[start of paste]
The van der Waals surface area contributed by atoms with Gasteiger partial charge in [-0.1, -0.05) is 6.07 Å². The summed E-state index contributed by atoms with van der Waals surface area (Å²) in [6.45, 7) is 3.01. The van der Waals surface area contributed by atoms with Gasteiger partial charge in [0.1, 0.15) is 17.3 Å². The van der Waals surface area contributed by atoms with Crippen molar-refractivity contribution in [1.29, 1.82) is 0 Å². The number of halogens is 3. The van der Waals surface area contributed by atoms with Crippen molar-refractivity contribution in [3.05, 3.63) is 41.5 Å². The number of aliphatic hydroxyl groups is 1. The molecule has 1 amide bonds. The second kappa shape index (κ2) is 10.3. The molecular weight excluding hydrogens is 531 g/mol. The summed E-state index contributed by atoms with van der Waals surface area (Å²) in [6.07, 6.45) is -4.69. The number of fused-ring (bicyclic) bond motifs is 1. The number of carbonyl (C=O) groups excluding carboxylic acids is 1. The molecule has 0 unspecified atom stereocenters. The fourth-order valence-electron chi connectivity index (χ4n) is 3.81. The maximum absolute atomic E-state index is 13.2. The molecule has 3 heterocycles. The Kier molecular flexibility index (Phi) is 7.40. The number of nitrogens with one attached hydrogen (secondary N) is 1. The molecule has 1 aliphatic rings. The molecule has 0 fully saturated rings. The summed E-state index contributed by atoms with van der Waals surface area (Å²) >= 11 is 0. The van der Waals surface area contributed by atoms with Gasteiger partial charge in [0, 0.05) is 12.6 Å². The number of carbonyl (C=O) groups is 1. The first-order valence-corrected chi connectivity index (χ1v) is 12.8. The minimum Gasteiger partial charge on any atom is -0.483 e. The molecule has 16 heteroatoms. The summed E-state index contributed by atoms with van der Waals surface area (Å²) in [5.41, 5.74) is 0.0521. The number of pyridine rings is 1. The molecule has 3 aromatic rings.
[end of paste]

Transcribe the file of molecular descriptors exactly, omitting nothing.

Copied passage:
The van der Waals surface area contributed by atoms with Gasteiger partial charge in [-0.1, -0.05) is 6.07 Å². The summed E-state index contributed by atoms with van der Waals surface area (Å²) in [6.45, 7) is 3.01. The van der Waals surface area contributed by atoms with Gasteiger partial charge in [0.1, 0.15) is 17.3 Å². The van der Waals surface area contributed by atoms with Crippen molar-refractivity contribution in [1.29, 1.82) is 0 Å². The number of halogens is 3. The van der Waals surface area contributed by atoms with Crippen molar-refractivity contribution in [3.05, 3.63) is 41.5 Å². The number of aliphatic hydroxyl groups is 1. The molecule has 1 amide bonds. The second kappa shape index (κ2) is 10.3. The molecular weight excluding hydrogens is 531 g/mol. The summed E-state index contributed by atoms with van der Waals surface area (Å²) in [6.07, 6.45) is -4.69. The number of fused-ring (bicyclic) bond motifs is 1. The number of carbonyl (C=O) groups excluding carboxylic acids is 1. The molecule has 0 unspecified atom stereocenters. The fourth-order valence-electron chi connectivity index (χ4n) is 3.81. The maximum absolute atomic E-state index is 13.2. The molecule has 3 heterocycles. The Kier molecular flexibility index (Phi) is 7.40. The number of nitrogens with one attached hydrogen (secondary N) is 1. The molecule has 1 aliphatic rings. The molecule has 0 fully saturated rings. The summed E-state index contributed by atoms with van der Waals surface area (Å²) >= 11 is 0. The van der Waals surface area contributed by atoms with Gasteiger partial charge in [0, 0.05) is 12.6 Å². The number of carbonyl (C=O) groups is 1. The first-order valence-corrected chi connectivity index (χ1v) is 12.8. The minimum Gasteiger partial charge on any atom is -0.483 e. The molecule has 16 heteroatoms. The summed E-state index contributed by atoms with van der Waals surface area (Å²) in [5.41, 5.74) is 0.0521. The number of pyridine rings is 1. The molecule has 3 aromatic rings.